An installation view of TEFAF.
Photo: Courtesy of TEFAF

6 Fascinating Finds from TEFAF Maastricht 2024

From a rare Roman cameo to a dazzling Degas, these are the top picks from the 37th edition of the prestigious fair, which runs from March 9 through 14

Kunstkammer Geord Laue. Photo: Courtesy of TEFAF

For two weeks every March, the medieval Dutch city of Maastricht becomes the center of the art world as droves of the globe’s most prominent art collectors make the annual pilgrimage to The European Fine Art Fair (TEFAF). At a tiny airport on the border of Germany and Belgium, around 200 private jets reportedly land each day over the course of the invite-only VIP opening, this year from March 7 to 8, as top collectors come in search of the rarest treasures and most exceptional museum-quality masterpieces.

Inside MECC, a sprawling convention center on the city’s outskirts, there is a staggering assortment of some 20,000 objects spanning 7,000 years of history. Entering the fair is akin to being transported into a life-size Wunderkammer or encyclopedic museum, where 270 dealers from 22 countries have set up, going to great lengths to create highly unique and immersive environments—some with rich mahogany floorboards and ornate carpets and others with sparse, elegant, design-centric spaces.

On the opening morning, as visitors took their selfies in front of the now signature flower wall—this year featuring illuminated white and pink poppies, roses, and tulips that gently cascaded up and down—the mood was palpably positive. Museum directors from top institutions, many with their board members and trustees in tow, were seen inquiring about the pieces on offer.

An installation view of TEFAF 2024. Photo: Courtesy of TEFAF

“I think there can never be enough art, and it makes a great part of life, there can always be more,” says Hidde van Seggelen, TEFAF chairman of the board and fellow exhibitor. “Over the past 37 years, through various boards of trustees and committees, we have established something very special here in Maastricht. We have had about 500 museums confirm visitor attendance this year, and over 40 or more traveling with their boards.”

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With the recent proliferation of global art fairs, TEFAF in Maastricht sets itself apart with its vigorous vetting process. Each year, before the fair opens, dozens of experts in their field—from academics and curators to conservators and independent scholars—spend hours examining each and every object in the stands—sometimes numbering in the hundreds—to determine authenticity, provenance, and condition.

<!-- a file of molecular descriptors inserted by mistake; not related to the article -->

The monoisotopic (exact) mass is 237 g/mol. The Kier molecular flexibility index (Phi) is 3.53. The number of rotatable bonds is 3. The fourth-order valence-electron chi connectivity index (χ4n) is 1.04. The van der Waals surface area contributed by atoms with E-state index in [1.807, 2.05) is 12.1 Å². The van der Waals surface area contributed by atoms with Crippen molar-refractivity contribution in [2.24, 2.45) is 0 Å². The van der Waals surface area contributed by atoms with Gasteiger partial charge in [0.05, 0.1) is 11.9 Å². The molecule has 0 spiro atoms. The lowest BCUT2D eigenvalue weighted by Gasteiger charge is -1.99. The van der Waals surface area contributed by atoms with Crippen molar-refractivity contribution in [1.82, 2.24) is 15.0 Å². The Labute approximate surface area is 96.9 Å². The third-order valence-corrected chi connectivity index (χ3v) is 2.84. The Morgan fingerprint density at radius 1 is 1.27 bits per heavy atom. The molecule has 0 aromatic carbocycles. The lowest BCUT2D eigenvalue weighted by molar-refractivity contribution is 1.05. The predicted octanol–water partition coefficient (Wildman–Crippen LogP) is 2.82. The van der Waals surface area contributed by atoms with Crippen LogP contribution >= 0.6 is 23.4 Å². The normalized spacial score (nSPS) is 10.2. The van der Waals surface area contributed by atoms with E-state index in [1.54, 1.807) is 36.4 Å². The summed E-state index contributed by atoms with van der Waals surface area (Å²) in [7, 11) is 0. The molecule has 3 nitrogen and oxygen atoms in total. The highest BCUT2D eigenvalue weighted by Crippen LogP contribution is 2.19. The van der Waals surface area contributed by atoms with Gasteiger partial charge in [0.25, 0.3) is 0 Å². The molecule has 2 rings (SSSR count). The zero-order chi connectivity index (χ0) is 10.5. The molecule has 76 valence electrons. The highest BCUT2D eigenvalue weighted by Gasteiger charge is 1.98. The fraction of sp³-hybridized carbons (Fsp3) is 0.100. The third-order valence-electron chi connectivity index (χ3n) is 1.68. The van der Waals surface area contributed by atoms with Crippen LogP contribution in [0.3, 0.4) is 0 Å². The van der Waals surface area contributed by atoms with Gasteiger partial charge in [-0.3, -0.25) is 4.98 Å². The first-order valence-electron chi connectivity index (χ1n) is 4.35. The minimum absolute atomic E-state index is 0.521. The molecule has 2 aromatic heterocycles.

This stringent method in turn attracts the highest caliber of collector, be it private or institutional, as well as the exhibiting dealers—to buy and sell the best on the market. A celebration of the beauty of creation throughout humanity, the fair promotes the notion of cross-collecting, and it’s hard not to be swept away. Here, amongst the glasses of Ruinart and freshly shucked oysters, there is as much appreciation for a 17th century never-before-seen Flemish Old Master as there is a futuristic contemporary jewel that took over 1,000 hours to complete or a prehistoric relic.

Below, discover some of the most fascinating objects on view.

Roman Cameo depicting Agrippa Posthumus. Photo: Courtesy of Galerie Chenel

Roman Cameo depicting Agrippa Posthumus. Photo: Courtesy of Galerie Chenel

1. Roman Cameo | Galerie Chenel

Galerie Chenel’s expansive booth is filled an assortment of striking busts and sculpture on plinths. But in the far back corner lies perhaps the most exceptional piece of all—an exquisitely carved Roman cameo from circa-37 AD depicting Agrippa Postumus, the adopted son of Augustus. Crafted from white on brown sardonyx, it beautifully captures his youthful spirit with careful attention paid to his full checks and high cheekbones, a pensive gaze, and stylized hair. In around 1765, the cameo was added to the collection of the Dukes of Marlborough—one of the most prestigious collections of ancient and modern gems in England. Mounted in English gold, the semi-precious gemstones surrounding it were a later addition, thought to have been added in the 18th century. A perfect representation of the history of the Julio Claudian dynasty, it is priced on demand for the range of above $1 million.

Alma Tadema armlet. Photo: Courtesy of Wartski

Lawrence Alma-Tadema, The Sculpture Gallery, 1874. Photo: Courtesy of the Hood Museum

2. Gold Armlet Designed by Sir Lawrence Alma-Tadema | Wartski 

In the weeks preceding TEFAF, Wartski came into the possession of an exciting new discovery: a gold serpent armlet that was a gift from the celebrated Dutch artist Sir Lawrence Alma Tadema to his wife Laura Epps on their wedding day. Dating between 1871–74, the piece was commissioned to the firm J.S. and A.B. Wyon, who were chief engravers of Her Majesty’s Seals. Inspired by ancient Greek prototypes, it was made to wrap around the arm four times and is inscribed with her name in Greek characters. It features in a number of the artist’s most iconic paintings, including The Sculpture Gallery (1874), which is in the collection of the Hood Museum, as well as The Roses of Heliogabulus (1888), owned by Spanish billionaire Juan Antonio Pérez Simón.